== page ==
Arckit has also launched a new product, Arckit Cityscape and Masterplan, which allows budding town planners to design their own miniature city from scratch.

Impact & scalability

Impact & Scalability

Innovativeness

Arckit is freeform and allows students to articulate their own designs. It is integrated into computer-aided design (CAD) and is completely reusable. There’s nothing else like this.

Impact

Arckit instills an appreciation of the aesthetic while cultivating practical problem-solving skills. Students can use Arckit quickly without needing prior engineering or architectural knowledge. As they become more skilled in model-making and CAD, they can create more elaborate designs. Ultimately, these design and engineering skills can be applied in other areas outside of architecture.

Scalability

Having started in Ireland, Arckit is now used in 300 schools globally, including those in USA, Hong Kong and Brazil.

Implementation steps

Choose an Arckit set
As a guideline, one set of Arckit 360 per 2-3 students is usually recommended.

As a guideline, one set of Arckit 360 per 2-3 students is usually recommended. However, Arckit GO and the specialist kits that include angles, curves and different colours are also popular options within education. Whichever kit is chosen, it can always be integrated with another Arckit component or new kits in the future. Once the kit arrives, users can have a quick flick through the introduction booklet and begin building. It’s that simple. The ‘click and connect’ components are incredibly intuitive and require no previous knowledge of model design, allowing students to follow their imaginations and build impressive model structures within minutes of opening the box.

Request an Education Programme
Teachers or students who want to explore the world of architecture in more depth can request a course outline.

Teachers or students who want to explore the world of architecture in more detail can contact Arckit to request a course outline. These range from short workshops to immersive lesson plans for advanced students. Each course can be modified to suit individual needs and is designed as a framework for collaborative learning. Course outlines will include a resource list, learning materials, interactive videos and a step-by-step guide to bringing STEM to life in the classroom.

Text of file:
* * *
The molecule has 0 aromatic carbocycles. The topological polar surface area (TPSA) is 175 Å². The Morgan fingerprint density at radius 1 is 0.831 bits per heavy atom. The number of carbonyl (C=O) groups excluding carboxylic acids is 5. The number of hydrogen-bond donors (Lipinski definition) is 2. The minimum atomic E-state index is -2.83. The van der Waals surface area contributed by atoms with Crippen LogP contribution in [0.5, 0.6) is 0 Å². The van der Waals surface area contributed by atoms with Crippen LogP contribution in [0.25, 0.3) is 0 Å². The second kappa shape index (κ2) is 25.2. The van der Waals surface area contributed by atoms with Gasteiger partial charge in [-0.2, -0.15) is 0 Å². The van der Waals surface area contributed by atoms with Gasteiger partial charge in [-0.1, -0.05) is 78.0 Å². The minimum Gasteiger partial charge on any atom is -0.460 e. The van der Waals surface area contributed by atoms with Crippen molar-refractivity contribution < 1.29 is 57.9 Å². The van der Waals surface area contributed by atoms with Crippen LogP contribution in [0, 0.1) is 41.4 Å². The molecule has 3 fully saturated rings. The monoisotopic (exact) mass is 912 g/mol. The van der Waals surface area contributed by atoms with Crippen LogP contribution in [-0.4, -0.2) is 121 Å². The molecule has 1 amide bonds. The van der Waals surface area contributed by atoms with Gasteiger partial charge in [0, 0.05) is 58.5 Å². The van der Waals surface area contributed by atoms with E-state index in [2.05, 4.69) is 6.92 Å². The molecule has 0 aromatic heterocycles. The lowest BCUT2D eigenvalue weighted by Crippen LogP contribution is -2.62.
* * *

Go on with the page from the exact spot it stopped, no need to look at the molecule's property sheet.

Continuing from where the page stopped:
Discuss design challenges
Students learn about different areas of architectural design and engage in group discussions about specific design challenges.

There are opportunities within each module for students to learn about different areas of architectural design and engage in group discussions about specific design challenges. Part of the experience is learning how to write and interpret a design brief for a ‘client’. This gives students a chance to overcome design challenges in a real-world situation, practice critical thinking and problem solving skills, and communicate the reasoning behind their finished design while presenting their model to the class.

Design and build a model
Students will learn how to switch between physical and virtual model making at the click of a button.

Arckit bridges the gap between physical and digital design. Students will learn how to switch between physical and virtual model making at the click of a button. Arckit components are available for free within the programme SketchUp Make 3D Warehouse, giving students the opportunity to transition between mediums and learn digital technology skills. In addition to this, students can use supplied Arckitexture graphics to finish their models with realistic textures and details. These are supplied by real building companies and can be printed to Arckitexture self-adhesive sheets, cut to size and carefully applied to the model.

Present finished project
The final step is to present a finished Arckit model to the group.

The final step is to present a finished Arckit model to the group. This gives students the opportunity to evaluate their own work with the aid of their design notes and to practice presenting to a live ‘client’ by explaining how their design concept meets the brief and how they managed to overcome any particular build challenges. Throughout the course, students will benefit from learning the basics of architectural design, improve their critical thinking and problem-solving abilities, and develop their presentation and communication skills.